John Kerry and the Bible Code

Bush re-election in bible codes



posted on Aug, 16 2005 @ 09:02 AM
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This is a bit of fun

cs.anu.edu.au...

And pretty much sums up my opinion of the Bible code tomfoolery.



posted on Aug, 16 2005 @ 09:04 AM
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Originally posted by syrinx high priest
i'm no bible scholar, but hasn't it been through a few translations, and didn't king james change it in some fashion ?
That would make an intentional insertion of a complicated code seem unlikley.


The codes are only supposed to be taken from the original Hebrew versions of the first 5 books of the Bible. See exodus2006.com for a good graphical representation of these codes. I wouldn't worry about these things too much. You'll get a better discussion on future events if you read some commentaries on Daniel, Isaiah, and Revelation.



posted on Aug, 16 2005 @ 03:06 PM
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"Now, I do not think it is deluded to thing that the men that wrote the bible would put in it a code."

do you even think that the men that supposedly wrote the bible knew they were writing code? prolly not as im sure the men that wrote the bible could not make an earthquake happen.

i live in L.A. and i'am going to be on my peas and ques in the year 2010 and try not to spend so much time in the city that year. i know superstion isnt the way to think, but i should not take chances with my life if you feel me on that.



posted on Aug, 16 2005 @ 08:46 PM
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You know if you were to take a dictionary, heck even the alphabet and make a bunch of matrices with the words/letters you will find words and phrases that could sound like a prophetic vision.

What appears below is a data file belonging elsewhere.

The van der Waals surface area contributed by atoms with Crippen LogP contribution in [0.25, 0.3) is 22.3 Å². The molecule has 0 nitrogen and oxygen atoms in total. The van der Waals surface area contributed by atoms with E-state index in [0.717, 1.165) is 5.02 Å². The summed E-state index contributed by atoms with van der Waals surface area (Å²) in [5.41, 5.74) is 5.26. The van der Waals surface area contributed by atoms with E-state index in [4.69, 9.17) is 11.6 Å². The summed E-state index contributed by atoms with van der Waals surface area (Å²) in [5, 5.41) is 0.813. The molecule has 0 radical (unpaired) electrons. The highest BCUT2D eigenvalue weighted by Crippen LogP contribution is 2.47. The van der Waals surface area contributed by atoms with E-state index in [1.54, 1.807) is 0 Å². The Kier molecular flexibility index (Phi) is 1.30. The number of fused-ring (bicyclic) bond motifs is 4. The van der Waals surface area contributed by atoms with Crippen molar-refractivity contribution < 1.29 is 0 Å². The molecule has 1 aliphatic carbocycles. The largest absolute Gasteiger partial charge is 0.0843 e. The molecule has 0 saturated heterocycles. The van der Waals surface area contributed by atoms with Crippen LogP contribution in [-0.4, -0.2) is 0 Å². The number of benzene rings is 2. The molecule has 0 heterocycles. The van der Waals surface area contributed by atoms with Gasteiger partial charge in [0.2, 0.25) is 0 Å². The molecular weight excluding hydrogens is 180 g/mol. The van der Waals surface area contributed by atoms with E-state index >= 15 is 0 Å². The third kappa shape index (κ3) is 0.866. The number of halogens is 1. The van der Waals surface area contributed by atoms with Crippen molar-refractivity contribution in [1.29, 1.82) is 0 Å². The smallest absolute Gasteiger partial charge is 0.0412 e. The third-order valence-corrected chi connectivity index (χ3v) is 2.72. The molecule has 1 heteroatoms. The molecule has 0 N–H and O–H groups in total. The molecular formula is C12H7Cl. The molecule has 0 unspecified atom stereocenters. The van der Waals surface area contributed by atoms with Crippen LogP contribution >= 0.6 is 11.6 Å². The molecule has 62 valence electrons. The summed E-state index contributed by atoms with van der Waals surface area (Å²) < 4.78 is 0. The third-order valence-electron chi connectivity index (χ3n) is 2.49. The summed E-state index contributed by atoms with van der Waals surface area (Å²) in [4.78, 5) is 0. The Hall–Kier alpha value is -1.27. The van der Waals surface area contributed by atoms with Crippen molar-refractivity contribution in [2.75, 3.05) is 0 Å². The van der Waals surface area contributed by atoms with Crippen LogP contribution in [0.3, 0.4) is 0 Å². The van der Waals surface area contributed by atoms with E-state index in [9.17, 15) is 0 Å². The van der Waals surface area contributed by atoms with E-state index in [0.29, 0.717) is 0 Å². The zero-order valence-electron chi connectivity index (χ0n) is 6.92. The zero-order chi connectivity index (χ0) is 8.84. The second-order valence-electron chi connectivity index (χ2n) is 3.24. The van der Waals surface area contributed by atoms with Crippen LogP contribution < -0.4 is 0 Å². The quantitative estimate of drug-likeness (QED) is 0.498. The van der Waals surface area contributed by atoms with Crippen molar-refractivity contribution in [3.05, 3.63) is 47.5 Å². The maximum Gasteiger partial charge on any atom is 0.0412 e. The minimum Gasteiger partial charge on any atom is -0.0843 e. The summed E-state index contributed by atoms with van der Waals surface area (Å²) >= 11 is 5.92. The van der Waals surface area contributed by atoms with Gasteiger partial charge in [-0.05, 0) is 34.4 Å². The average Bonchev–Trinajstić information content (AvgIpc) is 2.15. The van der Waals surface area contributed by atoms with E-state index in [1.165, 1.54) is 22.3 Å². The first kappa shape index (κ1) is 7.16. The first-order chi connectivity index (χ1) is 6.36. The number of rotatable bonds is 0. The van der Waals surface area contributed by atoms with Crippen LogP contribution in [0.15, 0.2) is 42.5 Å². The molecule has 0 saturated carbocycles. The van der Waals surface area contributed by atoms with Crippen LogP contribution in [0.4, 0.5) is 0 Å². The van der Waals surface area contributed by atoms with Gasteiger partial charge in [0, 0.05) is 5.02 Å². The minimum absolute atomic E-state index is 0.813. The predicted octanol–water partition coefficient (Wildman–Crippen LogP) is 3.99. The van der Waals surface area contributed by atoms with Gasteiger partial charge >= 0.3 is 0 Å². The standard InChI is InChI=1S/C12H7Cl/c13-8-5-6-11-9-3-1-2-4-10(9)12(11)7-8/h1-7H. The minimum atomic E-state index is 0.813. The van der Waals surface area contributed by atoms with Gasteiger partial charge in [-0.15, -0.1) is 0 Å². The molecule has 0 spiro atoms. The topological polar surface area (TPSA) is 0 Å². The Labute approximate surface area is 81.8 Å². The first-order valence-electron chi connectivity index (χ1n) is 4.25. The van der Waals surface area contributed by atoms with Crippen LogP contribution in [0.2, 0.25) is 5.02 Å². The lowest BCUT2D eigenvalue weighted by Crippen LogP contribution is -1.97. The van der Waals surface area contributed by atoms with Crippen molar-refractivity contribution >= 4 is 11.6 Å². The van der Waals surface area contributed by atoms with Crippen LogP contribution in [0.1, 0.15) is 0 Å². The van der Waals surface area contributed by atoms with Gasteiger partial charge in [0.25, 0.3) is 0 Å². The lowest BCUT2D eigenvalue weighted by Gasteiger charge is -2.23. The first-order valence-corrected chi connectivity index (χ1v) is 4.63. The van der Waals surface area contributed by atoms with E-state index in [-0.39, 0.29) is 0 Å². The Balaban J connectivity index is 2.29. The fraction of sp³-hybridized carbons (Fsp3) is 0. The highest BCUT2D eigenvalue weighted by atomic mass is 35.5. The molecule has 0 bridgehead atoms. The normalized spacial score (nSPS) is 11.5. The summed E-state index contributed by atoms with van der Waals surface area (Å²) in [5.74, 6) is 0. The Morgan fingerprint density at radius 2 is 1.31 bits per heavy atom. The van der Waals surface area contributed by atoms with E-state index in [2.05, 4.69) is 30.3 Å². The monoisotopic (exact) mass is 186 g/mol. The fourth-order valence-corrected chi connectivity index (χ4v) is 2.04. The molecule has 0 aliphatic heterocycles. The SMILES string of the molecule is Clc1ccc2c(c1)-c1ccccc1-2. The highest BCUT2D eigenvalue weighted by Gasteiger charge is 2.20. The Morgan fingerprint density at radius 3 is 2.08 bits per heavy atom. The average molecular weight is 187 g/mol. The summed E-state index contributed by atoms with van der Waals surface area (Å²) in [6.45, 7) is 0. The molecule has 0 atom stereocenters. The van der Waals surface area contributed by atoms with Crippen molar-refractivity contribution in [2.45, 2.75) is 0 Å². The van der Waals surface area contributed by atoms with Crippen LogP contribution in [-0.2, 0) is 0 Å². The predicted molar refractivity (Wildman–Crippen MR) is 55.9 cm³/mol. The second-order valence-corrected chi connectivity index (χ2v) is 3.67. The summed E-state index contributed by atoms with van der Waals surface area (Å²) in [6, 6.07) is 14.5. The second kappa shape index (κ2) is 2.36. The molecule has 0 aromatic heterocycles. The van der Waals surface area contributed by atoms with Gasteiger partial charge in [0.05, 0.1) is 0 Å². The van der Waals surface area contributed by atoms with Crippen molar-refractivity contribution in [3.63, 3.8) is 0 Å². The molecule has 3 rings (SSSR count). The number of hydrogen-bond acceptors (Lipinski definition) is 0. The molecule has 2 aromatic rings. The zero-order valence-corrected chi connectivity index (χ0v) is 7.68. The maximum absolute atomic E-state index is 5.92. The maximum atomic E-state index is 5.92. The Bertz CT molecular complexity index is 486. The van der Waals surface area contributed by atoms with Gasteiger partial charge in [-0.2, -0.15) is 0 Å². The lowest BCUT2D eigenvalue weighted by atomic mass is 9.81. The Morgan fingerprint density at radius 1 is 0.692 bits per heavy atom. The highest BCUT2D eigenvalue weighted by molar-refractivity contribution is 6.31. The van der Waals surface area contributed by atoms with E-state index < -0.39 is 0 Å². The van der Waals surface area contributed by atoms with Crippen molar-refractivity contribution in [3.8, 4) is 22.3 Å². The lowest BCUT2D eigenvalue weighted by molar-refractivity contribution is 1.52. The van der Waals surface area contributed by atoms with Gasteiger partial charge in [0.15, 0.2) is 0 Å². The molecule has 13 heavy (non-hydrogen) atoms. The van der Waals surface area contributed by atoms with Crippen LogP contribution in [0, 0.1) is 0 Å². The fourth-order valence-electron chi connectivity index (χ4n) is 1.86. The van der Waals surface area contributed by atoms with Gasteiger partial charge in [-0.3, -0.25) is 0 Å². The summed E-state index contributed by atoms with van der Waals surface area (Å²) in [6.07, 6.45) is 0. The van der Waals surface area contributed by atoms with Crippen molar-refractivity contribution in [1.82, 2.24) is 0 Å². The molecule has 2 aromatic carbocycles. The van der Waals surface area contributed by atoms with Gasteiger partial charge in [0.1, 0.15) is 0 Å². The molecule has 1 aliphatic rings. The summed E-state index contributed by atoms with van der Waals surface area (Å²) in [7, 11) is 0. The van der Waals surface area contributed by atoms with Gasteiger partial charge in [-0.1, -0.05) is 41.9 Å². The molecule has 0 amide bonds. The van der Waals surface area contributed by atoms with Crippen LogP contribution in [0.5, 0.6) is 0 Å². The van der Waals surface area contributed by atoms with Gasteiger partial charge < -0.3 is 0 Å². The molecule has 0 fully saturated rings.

If the Bible code proves anything it is that us humans want to believe in the supernatural.

[edit on 16-8-2005 by jrod]



posted on Aug, 16 2005 @ 09:42 PM
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Well I have read many books on the subject and the mathematical odds are just to large for many of these things to be by chance.



It is not just the first 5 books either,


Isiah chapter 53 has the name Jeshua all through it especially the verses concerning the Messiah.

I believe there is something to it, but I also think it is being abused by some.



posted on Aug, 26 2005 @ 10:54 PM
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Since there are no unaltered versions of the Bible or Torah we'll never get to find out if there is any kind of "code". It's all just a matter of alterations being compiled on alterations. It's sickening how people have been manipulated by the world's religions. Just another system to disorganize civilization and prevent everyone from ever coming together.



posted on Aug, 27 2005 @ 12:25 AM
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Originally posted by OtacontheOtaku
Since there are no unaltered versions of the Bible or Torah we'll never get to find out if there is any kind of "code". It's all just a matter of alterations being compiled on alterations.


Not really, there are some things you left out,


THE CRITICS CHIEF ARGUMENT

One of the main issues about Bible Codes is the claim
that they are based upon the complete reliability of the
Hebrew text, which the critics dispute. Their claim is
that the Hebrew Bible exists in "thousands" of different
versions. It would take only a few variations in a text
to destroy the code patterns, they claim (in spite of
the undeniable evidence just cited to the contrary).

To support their contention, they cite all the various
Dead Sea Scroll versions of the Bible, and several kinds